Tocabe, American Indian Food, American Indian Eatery, Denver, Native American Chefs, Native American Businesses, Ramona Farms, Tepary Beans, Bow & Arrow, Seka Hills, Red Lake Nation Foods, Navajo Nation, Frybread, Wojape, Native American Food

Photo by Andi Murphy

One of the healthier options at Tocabe is the wild rice salad, or posu bowl.

You can’t see the braised shredded bison, but it’s under the salsa and corn, and it’s pretty delicious. It has all the smokey and peppery flavors of the ribs, but it’s a little easier to scoop up into your mouth.

I also had to try the frybread. This is a difficult one to talk about because all of our Indian grandmothers, moms and aunts can make the best frybread in their respective Indian nations, right? And that makes us kind of biased. So, I’m just going to say that as a member of the Navajo Nation, this Osage-style frybread was delicious. It was a little sweet, but savory; not crunchy or too thick. Pilling it with ground beef and all the Indian taco fixings, including that spicy salsa, was a classic treat. I’ve never met an Indian taco I didn’t like and this one didn’t disappoint.

Tocabe, American Indian Food, American Indian Eatery, Denver, Native American Chefs, Native American Businesses, Ramona Farms, Tepary Beans, Bow & Arrow, Seka Hills, Red Lake Nation Foods, Navajo Nation, Frybread, Wojape, Native American Food

Photo by Andi Murphy

It can be hard to top our own favorite frybread recipes, but this Osage-style recipe from Tocabe is delicious.

With all that said and eaten, I had to finish my visit with some sweets. I got a wojapi cup ($3.50) and an order of frybread nuggets ($2.95).

For someone who’s never had wojapi before, I didn’t know wojapi should be on my bucket list, but I’m glad I crossed it off. This berry pudding/mashed berries/berry sauce—however you want to translate it, is a great way to end a meal. It’s sweet and fresh without being too sweet. I was sad that I was too full to finish it all, but I realize I need to learn how to make it at home or find a place that makes it here in Albuquerque.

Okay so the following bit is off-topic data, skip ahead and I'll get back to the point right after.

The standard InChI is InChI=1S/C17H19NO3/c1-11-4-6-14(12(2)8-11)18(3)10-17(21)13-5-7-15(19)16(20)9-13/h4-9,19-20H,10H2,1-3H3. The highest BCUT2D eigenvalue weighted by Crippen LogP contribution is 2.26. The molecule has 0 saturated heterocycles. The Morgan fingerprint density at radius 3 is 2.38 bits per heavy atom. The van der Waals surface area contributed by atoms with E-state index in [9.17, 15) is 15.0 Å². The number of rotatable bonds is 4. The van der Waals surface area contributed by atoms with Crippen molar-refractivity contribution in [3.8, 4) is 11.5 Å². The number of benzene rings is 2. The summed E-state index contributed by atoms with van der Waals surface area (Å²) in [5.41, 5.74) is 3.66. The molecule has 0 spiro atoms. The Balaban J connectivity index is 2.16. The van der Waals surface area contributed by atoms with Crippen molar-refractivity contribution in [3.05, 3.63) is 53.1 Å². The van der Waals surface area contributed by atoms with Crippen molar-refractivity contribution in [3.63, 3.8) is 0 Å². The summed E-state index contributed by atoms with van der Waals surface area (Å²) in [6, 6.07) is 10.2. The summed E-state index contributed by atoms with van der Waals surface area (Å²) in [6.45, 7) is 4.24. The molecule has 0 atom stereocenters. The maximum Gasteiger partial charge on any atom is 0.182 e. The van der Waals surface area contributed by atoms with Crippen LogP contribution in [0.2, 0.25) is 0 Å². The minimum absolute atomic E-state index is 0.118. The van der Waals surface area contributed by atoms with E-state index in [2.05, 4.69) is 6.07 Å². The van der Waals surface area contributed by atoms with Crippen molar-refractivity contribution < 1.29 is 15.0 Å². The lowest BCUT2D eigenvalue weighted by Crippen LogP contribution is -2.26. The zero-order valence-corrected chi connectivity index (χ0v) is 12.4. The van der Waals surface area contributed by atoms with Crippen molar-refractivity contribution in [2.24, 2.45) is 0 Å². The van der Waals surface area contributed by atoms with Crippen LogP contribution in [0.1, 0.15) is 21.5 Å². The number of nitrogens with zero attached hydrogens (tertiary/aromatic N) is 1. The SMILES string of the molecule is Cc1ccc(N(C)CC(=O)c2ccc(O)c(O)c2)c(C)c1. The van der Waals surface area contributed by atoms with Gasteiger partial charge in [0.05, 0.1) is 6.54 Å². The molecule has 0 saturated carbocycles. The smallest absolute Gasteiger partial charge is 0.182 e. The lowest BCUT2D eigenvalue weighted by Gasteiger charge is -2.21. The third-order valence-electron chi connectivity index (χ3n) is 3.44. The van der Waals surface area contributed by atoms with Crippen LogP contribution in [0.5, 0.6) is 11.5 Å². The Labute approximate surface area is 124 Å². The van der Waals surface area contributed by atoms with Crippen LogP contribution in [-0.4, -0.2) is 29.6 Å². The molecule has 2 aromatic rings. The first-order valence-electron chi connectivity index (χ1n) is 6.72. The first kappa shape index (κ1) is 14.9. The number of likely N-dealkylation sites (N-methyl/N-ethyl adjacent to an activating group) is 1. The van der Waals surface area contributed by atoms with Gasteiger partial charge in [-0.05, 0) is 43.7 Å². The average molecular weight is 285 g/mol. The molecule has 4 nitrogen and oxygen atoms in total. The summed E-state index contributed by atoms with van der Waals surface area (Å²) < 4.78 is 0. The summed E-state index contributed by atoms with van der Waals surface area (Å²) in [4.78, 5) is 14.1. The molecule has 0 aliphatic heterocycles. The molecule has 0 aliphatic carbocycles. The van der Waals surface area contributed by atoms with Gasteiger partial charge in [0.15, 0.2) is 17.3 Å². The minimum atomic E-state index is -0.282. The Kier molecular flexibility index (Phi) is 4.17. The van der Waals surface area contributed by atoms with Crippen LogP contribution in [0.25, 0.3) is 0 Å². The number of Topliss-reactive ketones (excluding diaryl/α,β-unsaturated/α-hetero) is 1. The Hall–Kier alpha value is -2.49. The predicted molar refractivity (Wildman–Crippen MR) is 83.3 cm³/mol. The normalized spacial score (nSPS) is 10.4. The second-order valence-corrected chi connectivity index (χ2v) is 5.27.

The frybread nuggets, or bite-size frybread tossed in powdered sugar, are a cool concept. They had all the simple flavors of a fried bread pastry and I couldn’t help but think they’d be really good in the morning with some coffee.

Tocabe, American Indian Food, American Indian Eatery, Denver, Native American Chefs, Native American Businesses, Ramona Farms, Tepary Beans, Bow & Arrow, Seka Hills, Red Lake Nation Foods, Navajo Nation, Frybread, Wojape, Native American Food

Photo by Andi Murphy

If you’re trying Tocabe and want to end on a sweet note, try the wojoapi cup with some frybread nuggets.

Eating at Tocabe was a pretty cool experience for me and knowing that it’s a Native-owned business that supports other Native-owned businesses makes it even more special. So if you’re going to travel a few hundred miles to eat at Tocabe, make sure you get your fill. It’s like visiting grandma, you don’t leave hungry.

The second Tocabe location is at 8181 E. Arapahoe Road, also in Denver. The crew are working on opening a third location in Denver.

Andi Murphy, Navajo, is the associate producer for Native America Calling, the creator, host and producer of the Toasted Sister Podcast (a podcast about indigenous food), a photographer and foodie.

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Taste-Testing Indigenous Foods at Tocabe